Last night I came home from shooting and had to immediately go out until late in the night. Today I am at work, it won't be until AT least 36hrs +/- before I can clean them. What I like,to do is hang the barrels/ uppers from a wire shelf and fill them with foaming bore cleanser. That helps get ALOT of gunk out. Then I'll do it,again when I am ready to completely scrub it just to get the gunk loosened up. If I could pull the BCG and baffles, and other small parts out of a solution and just,need to scrub a little bit and lube it would be preferred.
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Old August 11, 2014, 01:58 PM   #7
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Mix up some of this.

http://handloads.com/articles/default.asp?id=9

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Old August 11, 2014, 03:00 PM   #8
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Depending on the part. a can of brake cleaner from Walmart for about $3 will get most of the various build ups off the gun immediately
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Old August 11, 2014, 05:16 PM   #9
HRnightmare
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I went with the first reccomendation of buying an empty paint can. It eliminates my worry of dissolving PVC.

Now I just need to bare the expense of buying a large bottle of cleaner to fill it enough.

Like I said BCG's and suppressor baffles are my primary intended use...so I probably only need 1-1.5 inches full in a 1GAL can.
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Old August 11, 2014, 05:18 PM   #10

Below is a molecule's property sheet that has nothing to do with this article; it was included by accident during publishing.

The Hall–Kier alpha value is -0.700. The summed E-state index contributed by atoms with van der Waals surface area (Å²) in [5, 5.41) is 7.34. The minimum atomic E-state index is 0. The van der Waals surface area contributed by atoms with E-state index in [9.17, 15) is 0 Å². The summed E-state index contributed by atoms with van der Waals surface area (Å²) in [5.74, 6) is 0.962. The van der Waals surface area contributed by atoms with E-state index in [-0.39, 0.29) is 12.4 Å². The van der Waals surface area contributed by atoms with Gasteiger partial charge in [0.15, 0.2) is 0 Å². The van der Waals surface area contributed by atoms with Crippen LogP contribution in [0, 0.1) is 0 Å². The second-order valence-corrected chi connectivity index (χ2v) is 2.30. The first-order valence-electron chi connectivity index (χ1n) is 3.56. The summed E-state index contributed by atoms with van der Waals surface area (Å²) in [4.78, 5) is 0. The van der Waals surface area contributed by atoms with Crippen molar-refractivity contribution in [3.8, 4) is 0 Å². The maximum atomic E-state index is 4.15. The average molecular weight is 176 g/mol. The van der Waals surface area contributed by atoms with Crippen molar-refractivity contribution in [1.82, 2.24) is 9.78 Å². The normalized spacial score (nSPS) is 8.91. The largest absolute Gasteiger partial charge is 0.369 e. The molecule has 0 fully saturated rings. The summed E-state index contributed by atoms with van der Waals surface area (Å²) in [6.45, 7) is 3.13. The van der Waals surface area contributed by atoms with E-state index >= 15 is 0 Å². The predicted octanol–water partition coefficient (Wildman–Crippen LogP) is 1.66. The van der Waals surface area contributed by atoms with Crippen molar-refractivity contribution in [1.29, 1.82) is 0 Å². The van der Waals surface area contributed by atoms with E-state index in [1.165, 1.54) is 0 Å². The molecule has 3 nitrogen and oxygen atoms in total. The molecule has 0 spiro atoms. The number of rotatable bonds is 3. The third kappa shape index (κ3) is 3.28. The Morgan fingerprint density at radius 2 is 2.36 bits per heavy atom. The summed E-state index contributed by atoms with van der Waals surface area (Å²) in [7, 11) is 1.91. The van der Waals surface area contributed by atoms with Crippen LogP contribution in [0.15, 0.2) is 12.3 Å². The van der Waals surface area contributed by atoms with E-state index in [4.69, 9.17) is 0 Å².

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See post #7 on Ed's Red.

Cheap to mix up a gallon, and lots of folks swear by it!

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Old August 11, 2014, 05:42 PM   #11
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I used Ed's, minus the acetone, in a plastic tote about the size of a shoe box for a parts soak.
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Old August 11, 2014, 06:12 PM   #12
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Another vote for the Ed's Red. I'm still using the first batch I made up three years or so ago.

rc, thanks for the link to the original "Ed", and his article--as always, you are a font of knowledge. Good reading.
I have read a number of articles and references/recipes, but always good to go to the source.
FWIW, I use common auto diesel fuel in place of the kerosene.

Last edited by orionengnr; August 11, 2014 at 06:21 PM.
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Old August 11, 2014, 08:09 PM   #13
rcmodel
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Well, if diesel fuel works, more power too you!

But, for me?
No thanks!

I'll stick with the odorless kerosene / lamp oil.

Diesel fuel flat out stinks, and there is no washing it off once you get it on you or your clothes.

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Old August 11, 2014, 08:39 PM   #14
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1+to RC no diesel for me, 1 ml makes you smell like you took a bath in it!!

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Old August 14, 2014, 11:46 AM   #15
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I soak stuff in a 50/50 mix of ATF and mineral spirits with good success.
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Old August 15, 2014, 05:47 AM   #16
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I'm cheap.

My wife occasionally has an old bread pan or an old cake pan that the coating is peeling off of. They make wonderful cleaning pans.

We buy coffee in the plastic container with a snap on lid. Absolutely the greatest for cleaning containers. I have several with everything from linseed oil to dishwashing detergent. I'm not sure about storing lacquer thinner in them though, never tried.